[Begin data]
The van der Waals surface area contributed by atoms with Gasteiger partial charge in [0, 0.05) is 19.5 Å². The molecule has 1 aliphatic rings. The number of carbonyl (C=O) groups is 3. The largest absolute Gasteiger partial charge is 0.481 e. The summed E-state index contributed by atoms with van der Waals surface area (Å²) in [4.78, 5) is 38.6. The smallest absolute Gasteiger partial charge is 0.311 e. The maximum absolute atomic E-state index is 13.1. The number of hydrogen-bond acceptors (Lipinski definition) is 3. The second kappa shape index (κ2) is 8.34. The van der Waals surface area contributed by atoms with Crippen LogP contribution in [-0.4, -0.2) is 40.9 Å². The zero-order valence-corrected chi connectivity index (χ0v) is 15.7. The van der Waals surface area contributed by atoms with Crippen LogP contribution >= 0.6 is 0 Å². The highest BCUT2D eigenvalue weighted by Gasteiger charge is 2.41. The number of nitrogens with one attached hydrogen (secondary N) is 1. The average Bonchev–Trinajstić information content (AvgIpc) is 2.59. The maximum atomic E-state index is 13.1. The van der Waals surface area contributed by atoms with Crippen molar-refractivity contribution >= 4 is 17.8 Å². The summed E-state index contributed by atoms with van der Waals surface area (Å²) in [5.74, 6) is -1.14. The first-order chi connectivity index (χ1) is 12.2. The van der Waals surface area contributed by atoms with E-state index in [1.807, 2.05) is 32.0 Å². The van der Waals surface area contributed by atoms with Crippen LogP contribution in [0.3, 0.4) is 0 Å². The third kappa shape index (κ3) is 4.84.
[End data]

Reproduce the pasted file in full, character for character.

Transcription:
The van der Waals surface area contributed by atoms with Gasteiger partial charge in [0, 0.05) is 19.5 Å². The molecule has 1 aliphatic rings. The number of carbonyl (C=O) groups is 3. The largest absolute Gasteiger partial charge is 0.481 e. The summed E-state index contributed by atoms with van der Waals surface area (Å²) in [4.78, 5) is 38.6. The smallest absolute Gasteiger partial charge is 0.311 e. The maximum absolute atomic E-state index is 13.1. The number of hydrogen-bond acceptors (Lipinski definition) is 3. The second kappa shape index (κ2) is 8.34. The van der Waals surface area contributed by atoms with Crippen LogP contribution in [-0.4, -0.2) is 40.9 Å². The zero-order valence-corrected chi connectivity index (χ0v) is 15.7. The van der Waals surface area contributed by atoms with Crippen LogP contribution >= 0.6 is 0 Å². The highest BCUT2D eigenvalue weighted by Gasteiger charge is 2.41. The number of nitrogens with one attached hydrogen (secondary N) is 1. The average Bonchev–Trinajstić information content (AvgIpc) is 2.59. The maximum atomic E-state index is 13.1. The van der Waals surface area contributed by atoms with Crippen molar-refractivity contribution >= 4 is 17.8 Å². The summed E-state index contributed by atoms with van der Waals surface area (Å²) in [5.74, 6) is -1.14. The first-order chi connectivity index (χ1) is 12.2. The van der Waals surface area contributed by atoms with E-state index in [1.807, 2.05) is 32.0 Å². The van der Waals surface area contributed by atoms with Crippen LogP contribution in [0.3, 0.4) is 0 Å². The third kappa shape index (κ3) is 4.84.